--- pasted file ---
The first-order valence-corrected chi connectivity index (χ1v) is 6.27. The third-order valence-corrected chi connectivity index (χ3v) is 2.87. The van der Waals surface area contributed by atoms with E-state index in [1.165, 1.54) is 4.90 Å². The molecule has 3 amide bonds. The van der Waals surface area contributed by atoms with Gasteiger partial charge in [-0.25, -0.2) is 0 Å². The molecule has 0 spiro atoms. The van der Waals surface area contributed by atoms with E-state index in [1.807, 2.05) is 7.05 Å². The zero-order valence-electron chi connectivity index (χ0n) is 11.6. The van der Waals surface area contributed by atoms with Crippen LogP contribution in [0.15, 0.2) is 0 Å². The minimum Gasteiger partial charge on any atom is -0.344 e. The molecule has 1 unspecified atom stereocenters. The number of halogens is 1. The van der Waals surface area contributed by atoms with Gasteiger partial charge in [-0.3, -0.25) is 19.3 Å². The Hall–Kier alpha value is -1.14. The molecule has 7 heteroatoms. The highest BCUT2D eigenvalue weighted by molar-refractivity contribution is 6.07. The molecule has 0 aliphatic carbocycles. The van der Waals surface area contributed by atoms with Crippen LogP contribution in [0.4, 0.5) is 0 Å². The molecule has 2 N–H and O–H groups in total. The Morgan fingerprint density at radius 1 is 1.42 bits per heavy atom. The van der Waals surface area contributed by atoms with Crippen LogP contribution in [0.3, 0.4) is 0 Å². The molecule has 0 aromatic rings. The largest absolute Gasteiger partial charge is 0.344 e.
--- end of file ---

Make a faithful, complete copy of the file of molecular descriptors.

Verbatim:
The first-order valence-corrected chi connectivity index (χ1v) is 6.27. The third-order valence-corrected chi connectivity index (χ3v) is 2.87. The van der Waals surface area contributed by atoms with E-state index in [1.165, 1.54) is 4.90 Å². The molecule has 3 amide bonds. The van der Waals surface area contributed by atoms with Gasteiger partial charge in [-0.25, -0.2) is 0 Å². The molecule has 0 spiro atoms. The van der Waals surface area contributed by atoms with E-state index in [1.807, 2.05) is 7.05 Å². The zero-order valence-electron chi connectivity index (χ0n) is 11.6. The van der Waals surface area contributed by atoms with Crippen LogP contribution in [0.15, 0.2) is 0 Å². The minimum Gasteiger partial charge on any atom is -0.344 e. The molecule has 1 unspecified atom stereocenters. The number of halogens is 1. The van der Waals surface area contributed by atoms with Gasteiger partial charge in [-0.3, -0.25) is 19.3 Å². The Hall–Kier alpha value is -1.14. The molecule has 7 heteroatoms. The highest BCUT2D eigenvalue weighted by molar-refractivity contribution is 6.07. The molecule has 0 aliphatic carbocycles. The van der Waals surface area contributed by atoms with Crippen LogP contribution in [0.4, 0.5) is 0 Å². The molecule has 2 N–H and O–H groups in total. The Morgan fingerprint density at radius 1 is 1.42 bits per heavy atom. The van der Waals surface area contributed by atoms with Crippen LogP contribution in [0.3, 0.4) is 0 Å². The molecule has 0 aromatic rings. The largest absolute Gasteiger partial charge is 0.344 e.